The bid from Simon Rigby focuses not just on bringing big name acts to the Guild Hall but working to enhance the whole offering of the Guild Hall building.Advertisement
Drilling into the rather slick website the millionaire and his partners have put together it gives a sense that it’s not just about booking Paul Weller to put bums on seats.
Preston Guild Hall’s selling point was always the diversity of events which took place there – and the Rigby bid hints at a return to this.
Scraping off the sheen from the designs put together by the Frank Whittle Partnership it won’t be a new lick of paint which convinces people to part with cash at the new venue – instead it will be entertainment which takes their interest.
Inside the venue it is a cavernous space, both a curse and a blessing. The bid talks a lot about “culture” and it’s big name theatre shows which are mostly on the billboards in the promotion. Are we more likely to see decent sized touring theatre than a middle-of-the-road band?
Richard Simkin, who looks set to take on the operational role of running the Guild Hall, alludes to the focus on theatre.
He said: “We will become a major player in the theatre industry through our diverse offering of arts and culture.”
It’s likely a fair chunk of the investment in the building will go on ensuring it is up to scratch for visiting shows.
Rigby and his team know how to do food. They do the catering for Preston North End at Deepdale and he runs a fair few restaurants – you certainly wouldn’t rate the Guild Hall currently as somewhere to eat. Putting a new Italian restaurant in the complex is a safe bet, it’s inoffensive and can be reasonably priced.
There’s also a coffee shop planned, Leaf or Bean, proposed to ensure more regular trade in the Guild Hall area.
The intruiging bit is in Rigby’s word on “community events”. There’s been plenty of whispers how the council, faced with severe financial constraints, have become very cautious about letting organisations, individuals and others hire the space.
It’s understandable, but it’s a shame that the venue, which should be a hub in constant use at the heart of Preston, is often a dark, foreboding and empty presence.
Rigby’s words”…which will include community use of the building. We are flexible and we will see to it that nobody with clear budget issues for putting on a community event at the Guild Hall is turned away.” What those “budget issues” may be is not clear, but it does feel like an opening of arms to people who have ideas, passion and can at least do basic maths to put on events.
Moving away from entertainment is a big theme of the new Guild Hall plan, and one which means it will become more financially viable. Hedging all your bets on touring acts, theatre shows and more is an unpredictable and volatile market. Plus it all happens in the evenings. You would bet the university will be looking to increase its usage of the venue, along with other big corporate clients, for conferencing, banqueting and more.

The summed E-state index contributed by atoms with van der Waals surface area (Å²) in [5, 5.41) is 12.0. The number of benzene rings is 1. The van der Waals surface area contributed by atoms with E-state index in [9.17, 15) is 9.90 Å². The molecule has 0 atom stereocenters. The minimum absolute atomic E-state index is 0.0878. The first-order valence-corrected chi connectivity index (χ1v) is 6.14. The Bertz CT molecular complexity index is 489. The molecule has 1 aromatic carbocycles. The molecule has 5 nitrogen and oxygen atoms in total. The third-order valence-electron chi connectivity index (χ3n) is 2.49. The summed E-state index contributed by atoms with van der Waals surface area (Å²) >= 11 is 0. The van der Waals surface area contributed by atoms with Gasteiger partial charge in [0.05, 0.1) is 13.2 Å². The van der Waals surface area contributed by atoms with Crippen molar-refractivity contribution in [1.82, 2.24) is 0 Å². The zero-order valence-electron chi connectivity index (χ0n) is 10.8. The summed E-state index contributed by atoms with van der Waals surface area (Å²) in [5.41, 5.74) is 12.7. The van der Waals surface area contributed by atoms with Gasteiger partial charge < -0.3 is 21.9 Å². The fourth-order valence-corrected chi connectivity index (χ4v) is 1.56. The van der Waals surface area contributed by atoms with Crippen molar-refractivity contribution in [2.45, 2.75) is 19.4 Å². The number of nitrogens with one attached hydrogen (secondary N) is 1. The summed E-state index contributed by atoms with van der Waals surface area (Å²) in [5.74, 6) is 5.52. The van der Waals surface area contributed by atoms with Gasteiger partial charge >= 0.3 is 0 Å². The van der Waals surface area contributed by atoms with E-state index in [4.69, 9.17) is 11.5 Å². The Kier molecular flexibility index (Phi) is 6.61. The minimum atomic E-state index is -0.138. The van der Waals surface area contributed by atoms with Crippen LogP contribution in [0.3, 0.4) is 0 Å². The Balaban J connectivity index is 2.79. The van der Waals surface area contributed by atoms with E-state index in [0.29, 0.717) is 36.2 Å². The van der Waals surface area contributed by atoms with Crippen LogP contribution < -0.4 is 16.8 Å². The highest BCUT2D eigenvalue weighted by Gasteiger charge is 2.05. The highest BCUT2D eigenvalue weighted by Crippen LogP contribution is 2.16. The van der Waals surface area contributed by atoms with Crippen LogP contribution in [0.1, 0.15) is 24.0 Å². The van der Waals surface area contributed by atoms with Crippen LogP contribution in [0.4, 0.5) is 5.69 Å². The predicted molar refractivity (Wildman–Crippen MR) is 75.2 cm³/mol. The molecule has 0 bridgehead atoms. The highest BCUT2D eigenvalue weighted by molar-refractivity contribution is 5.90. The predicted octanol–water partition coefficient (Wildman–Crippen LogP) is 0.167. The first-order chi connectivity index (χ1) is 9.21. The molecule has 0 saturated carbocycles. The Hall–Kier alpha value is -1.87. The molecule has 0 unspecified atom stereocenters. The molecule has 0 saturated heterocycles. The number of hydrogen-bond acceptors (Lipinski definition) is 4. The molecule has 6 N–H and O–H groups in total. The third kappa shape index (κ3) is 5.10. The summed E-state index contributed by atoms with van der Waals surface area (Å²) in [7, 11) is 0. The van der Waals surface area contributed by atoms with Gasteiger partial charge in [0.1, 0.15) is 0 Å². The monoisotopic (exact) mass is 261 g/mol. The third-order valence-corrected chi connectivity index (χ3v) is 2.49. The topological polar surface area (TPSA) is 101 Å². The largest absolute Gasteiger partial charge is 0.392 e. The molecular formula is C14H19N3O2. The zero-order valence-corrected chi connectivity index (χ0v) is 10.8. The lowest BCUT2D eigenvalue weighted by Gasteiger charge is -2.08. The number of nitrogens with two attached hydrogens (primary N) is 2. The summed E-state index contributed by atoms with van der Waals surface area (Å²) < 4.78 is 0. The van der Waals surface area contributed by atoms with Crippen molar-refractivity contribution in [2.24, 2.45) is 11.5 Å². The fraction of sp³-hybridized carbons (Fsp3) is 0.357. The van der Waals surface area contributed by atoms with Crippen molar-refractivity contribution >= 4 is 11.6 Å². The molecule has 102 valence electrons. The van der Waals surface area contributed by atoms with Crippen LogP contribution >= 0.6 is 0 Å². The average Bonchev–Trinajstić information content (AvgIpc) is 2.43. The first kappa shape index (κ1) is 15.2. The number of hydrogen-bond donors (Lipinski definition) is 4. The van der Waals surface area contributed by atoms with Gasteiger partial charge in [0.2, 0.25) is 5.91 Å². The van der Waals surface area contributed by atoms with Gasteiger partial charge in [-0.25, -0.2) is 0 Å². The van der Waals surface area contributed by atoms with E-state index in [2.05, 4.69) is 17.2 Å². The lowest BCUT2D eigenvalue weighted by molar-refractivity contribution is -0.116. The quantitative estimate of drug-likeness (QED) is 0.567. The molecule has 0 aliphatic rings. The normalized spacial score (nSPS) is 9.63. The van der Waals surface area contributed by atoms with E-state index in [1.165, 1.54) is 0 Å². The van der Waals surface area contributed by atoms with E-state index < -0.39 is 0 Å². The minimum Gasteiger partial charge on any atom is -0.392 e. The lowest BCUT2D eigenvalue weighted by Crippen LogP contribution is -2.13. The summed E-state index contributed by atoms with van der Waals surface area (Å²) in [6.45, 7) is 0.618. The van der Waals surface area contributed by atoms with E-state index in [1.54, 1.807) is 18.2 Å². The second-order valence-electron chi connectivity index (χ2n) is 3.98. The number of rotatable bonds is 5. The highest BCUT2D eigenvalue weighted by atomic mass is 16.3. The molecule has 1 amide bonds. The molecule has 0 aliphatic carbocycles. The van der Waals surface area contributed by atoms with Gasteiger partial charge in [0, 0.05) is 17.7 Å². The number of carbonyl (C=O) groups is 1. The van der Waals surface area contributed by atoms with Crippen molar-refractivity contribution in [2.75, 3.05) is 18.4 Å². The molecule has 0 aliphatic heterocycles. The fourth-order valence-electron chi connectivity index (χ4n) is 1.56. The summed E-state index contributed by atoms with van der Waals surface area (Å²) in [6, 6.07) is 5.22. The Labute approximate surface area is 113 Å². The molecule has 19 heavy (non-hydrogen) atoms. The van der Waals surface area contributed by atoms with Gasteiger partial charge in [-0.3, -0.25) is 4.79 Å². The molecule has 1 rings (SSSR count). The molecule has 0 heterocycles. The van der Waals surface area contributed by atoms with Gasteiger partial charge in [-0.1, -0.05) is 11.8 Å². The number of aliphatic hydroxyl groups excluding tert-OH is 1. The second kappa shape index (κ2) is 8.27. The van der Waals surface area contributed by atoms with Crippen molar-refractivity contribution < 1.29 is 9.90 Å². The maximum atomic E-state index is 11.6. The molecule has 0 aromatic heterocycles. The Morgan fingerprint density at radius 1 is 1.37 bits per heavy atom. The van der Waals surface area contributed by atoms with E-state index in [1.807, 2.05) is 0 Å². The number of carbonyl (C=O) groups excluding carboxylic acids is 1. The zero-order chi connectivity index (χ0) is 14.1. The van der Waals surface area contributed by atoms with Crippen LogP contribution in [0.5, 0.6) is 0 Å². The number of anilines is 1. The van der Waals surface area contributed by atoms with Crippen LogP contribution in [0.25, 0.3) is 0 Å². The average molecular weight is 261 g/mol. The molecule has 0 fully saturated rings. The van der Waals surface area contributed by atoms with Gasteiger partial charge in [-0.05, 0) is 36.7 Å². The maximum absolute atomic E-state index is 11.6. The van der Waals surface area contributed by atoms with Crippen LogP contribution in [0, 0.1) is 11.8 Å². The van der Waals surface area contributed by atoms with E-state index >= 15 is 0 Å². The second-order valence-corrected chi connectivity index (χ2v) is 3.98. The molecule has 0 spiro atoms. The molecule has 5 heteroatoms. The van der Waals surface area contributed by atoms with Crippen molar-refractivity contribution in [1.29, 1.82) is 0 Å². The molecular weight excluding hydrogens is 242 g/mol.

The proposal to create a hotel opposite the Guild Hall has been removed from the plan. Clearly negotiations with the council forced Rigby and team to focus on the Guild Hall building itself, not such a bad thing. It’s a behemoth of a complex.
There’s also a call to arms for anyone wanting to start a business. If footfall to the building is increased the hidden away and forgotten retail units in the Guild Hall arcade could become filled with start-up firms.
The Rigby plan is proposing up to six shops in the arcade are offered out free for 12 months to ne firms and support from the Rigby group to help them get off the ground with office, marketing and other administrative support. These might sound like small things, but for any small business this would be a huge accelerator.
So Rigby’s shelling out £1 million for the building, a source of civic pride when built by the council in the 1970s – but now a building which is clearly burning a hole in the pocket of Rankin and co.
Local authorities are not the financial beasts they once were, and the recent entertainment at the Guild Hall shows a wayward trend and sporadic approach to events due to the financial constraints.
It may provoke some “selling the city silver” cries, but Prestonians need to watch and wait to see if Rigby can deliver. He’ll be judged by the number of punters through the door, and the cold hard cash they part with for what his next generation Guild Hall can offer.
If he gets it right, the city will have a vibrant cultural hub offering shows and events big to small.
If he gets it wrong the soulless cavern in the centre of Preston will continue.
What do you think of Rigby being sold the Guild Hall? What events would you like to see? Let us know in the comments below